Advanced / Configuration Setup / Input and Output of Particle Files

Particle File Initialization Options

NINIT sets the type of initialization performed. There are two types of initializations. One occurs at model startup, prior to the start of the calculations. This sets the initial conditions for the calculation, any particles on the computational grid at model startup are loaded. In the second situation, during the model simulation, particles are loaded each time step, if a matching time is found in the boundary condition file. These particles may represent emissions from a previous calculation and can be added to or replace the existing particles in the simulation. When NINIT is set to "0" no particle initialization occurs even if the input file is defined. A value of "1" reads the file only during the initialization process. No initialization will occur if the time of the particle dump does not match the time of the model initialization. A value of "2" will check the file each hour during the simulation, and if the times match, the particles will be added to those already contained in the simulation. A value of "3" is similar to the previous case, except the particles in the file replace all the particles in the simulation.

PINPF sets the default name PARINIT for the particle input file that can be used for initialization or boundary conditions. Note that particle files are just a dump of all the pollutants tracked by the model at a particular time and the file can consist of either puffs, particles, or a combination of both.

PINBC with a default name PARINBC is a special file that can be used for boundary conditions while PINPF can be used for initial conditions or boundary conditions. Setting the PINBC file name is not available through the GUI. For instance, PINPF can be used for both initial (NINIT=1) and boundary conditions (NINIT>1), but when PINBC is also defined, then it would replace PINPF after the initial input time.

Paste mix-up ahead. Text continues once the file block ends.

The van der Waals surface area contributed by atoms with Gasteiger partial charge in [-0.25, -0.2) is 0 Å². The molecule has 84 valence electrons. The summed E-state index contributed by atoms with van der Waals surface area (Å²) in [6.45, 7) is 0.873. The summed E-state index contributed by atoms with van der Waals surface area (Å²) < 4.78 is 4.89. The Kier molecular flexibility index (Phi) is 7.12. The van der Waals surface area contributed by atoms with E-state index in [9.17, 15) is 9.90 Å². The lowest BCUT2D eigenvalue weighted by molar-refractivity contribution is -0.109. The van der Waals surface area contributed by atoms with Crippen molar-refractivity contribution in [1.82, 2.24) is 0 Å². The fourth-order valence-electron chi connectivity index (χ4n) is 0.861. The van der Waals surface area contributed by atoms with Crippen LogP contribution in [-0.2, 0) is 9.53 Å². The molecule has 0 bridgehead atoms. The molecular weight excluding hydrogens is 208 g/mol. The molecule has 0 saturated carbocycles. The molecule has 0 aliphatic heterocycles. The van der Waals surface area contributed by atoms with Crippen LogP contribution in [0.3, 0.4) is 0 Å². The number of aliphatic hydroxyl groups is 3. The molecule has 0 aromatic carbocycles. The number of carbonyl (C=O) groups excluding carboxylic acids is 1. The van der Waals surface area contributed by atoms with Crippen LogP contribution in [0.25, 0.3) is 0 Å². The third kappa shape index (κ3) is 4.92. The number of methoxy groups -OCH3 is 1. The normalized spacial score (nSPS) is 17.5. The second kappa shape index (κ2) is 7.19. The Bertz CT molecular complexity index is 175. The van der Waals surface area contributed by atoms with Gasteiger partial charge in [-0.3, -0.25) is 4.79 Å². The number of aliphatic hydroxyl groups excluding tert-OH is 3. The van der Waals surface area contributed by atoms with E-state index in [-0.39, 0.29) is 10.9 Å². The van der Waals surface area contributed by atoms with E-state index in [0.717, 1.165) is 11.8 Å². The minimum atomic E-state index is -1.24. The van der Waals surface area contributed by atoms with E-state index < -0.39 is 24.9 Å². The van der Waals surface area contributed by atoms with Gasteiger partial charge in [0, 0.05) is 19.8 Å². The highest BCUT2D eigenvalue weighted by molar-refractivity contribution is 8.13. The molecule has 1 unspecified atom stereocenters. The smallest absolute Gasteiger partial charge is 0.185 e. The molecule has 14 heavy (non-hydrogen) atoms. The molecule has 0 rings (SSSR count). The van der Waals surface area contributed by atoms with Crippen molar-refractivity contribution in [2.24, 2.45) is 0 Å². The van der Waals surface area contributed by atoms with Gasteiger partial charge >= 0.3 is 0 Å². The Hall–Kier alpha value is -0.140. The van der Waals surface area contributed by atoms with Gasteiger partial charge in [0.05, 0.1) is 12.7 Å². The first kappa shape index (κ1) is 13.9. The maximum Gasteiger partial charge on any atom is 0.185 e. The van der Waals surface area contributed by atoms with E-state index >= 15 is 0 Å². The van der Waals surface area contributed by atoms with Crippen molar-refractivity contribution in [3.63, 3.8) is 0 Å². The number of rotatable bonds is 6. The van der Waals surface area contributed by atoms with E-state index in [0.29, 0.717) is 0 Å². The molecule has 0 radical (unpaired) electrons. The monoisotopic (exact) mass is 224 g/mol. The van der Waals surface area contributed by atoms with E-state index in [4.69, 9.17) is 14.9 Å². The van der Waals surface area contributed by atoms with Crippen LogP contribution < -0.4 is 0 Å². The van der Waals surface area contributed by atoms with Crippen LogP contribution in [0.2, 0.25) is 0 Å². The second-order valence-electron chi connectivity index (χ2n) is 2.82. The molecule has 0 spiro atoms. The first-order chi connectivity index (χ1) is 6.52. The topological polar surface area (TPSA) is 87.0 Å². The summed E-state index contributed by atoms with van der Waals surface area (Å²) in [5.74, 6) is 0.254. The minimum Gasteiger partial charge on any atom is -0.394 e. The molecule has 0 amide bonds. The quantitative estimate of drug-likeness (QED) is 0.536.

Also not yet available through the GUI, the namelist variable KHINP<>0 sets the particle age that will be read from the particle initialization file that may contain particles of many different ages each output time period. This option is intended to be used with continuous initialization (NINIT=2). An example of this application may be to create a particle file using high resolution regional meteorology, but only for the first few hours of transport. In the case of continuous emissions, this file would be read each time period during the coarser grid simulation, but only initializing with particles that are of age = KHINP. The final output requires that the concentration grids from the two simulations be added together.

Also note that when a particle file is used for initialization of a simulation, the meteorological grid identification of a particle is retained from the previous simulation (except when KHINP<>0). This means that if different meteorological input files are defined in the two simulations, a particle on the second simulation may not be defined on the intended meteorological grid at the start of the calculation.

Particle File Output Options

POUTF sets the name for the particle dump output file. PARDUMP is the default.

NDUMP can be set to dump out all the particle/puff points at selected time intervals to a file called PARDUMP. This file can be read from the root directory at the start of a new simulation to continue the previous calculation. NDUMP and NCYCL control when and how often particle positions are written to the file. They may be [0] or negative or positive integers. 0 is the default value.

Summary of NDUMP, NCYCL combinations

NDUMP=0, NCYCL=0 (default)
No PARDUMP file written

particle positions written at hour M.

Particle positions written first at M, then again at M+1*N, M+2*N, M+3*N...
NCYCL sets the repeat interval at which the PARDUMP file is to be written after the first write at hours NDUMP. For instance, in a multi-day simulation, one application would be to set NDUMP=24 and NCYCL=24 to output all points at the end of every simulation day. If the model were to crash unexpectedly, the simulation could be restarted from the last PARDUMP output.

Particle positions written at simulation start, then again at M+1*N, M+2*N, M+3*N. However, each write over-writes the previous so only positions at M+tN are saved in the file.
This means that the file will always contain one time period, a more compact file for initialization purposes.

Particle positions written at simulation start then again at 1*N, 2*N, 3*N

Particle positions written at each time step up to hour M
Note that if NDUMP is negative, the NCYCL field is ignored.

Particle positions written at simulation start and each time step up to hour N

Although not yet available through the GUI, there is a command line program par2conc that can be used to convert the particle position file to a binary concentration file.

Table of Contents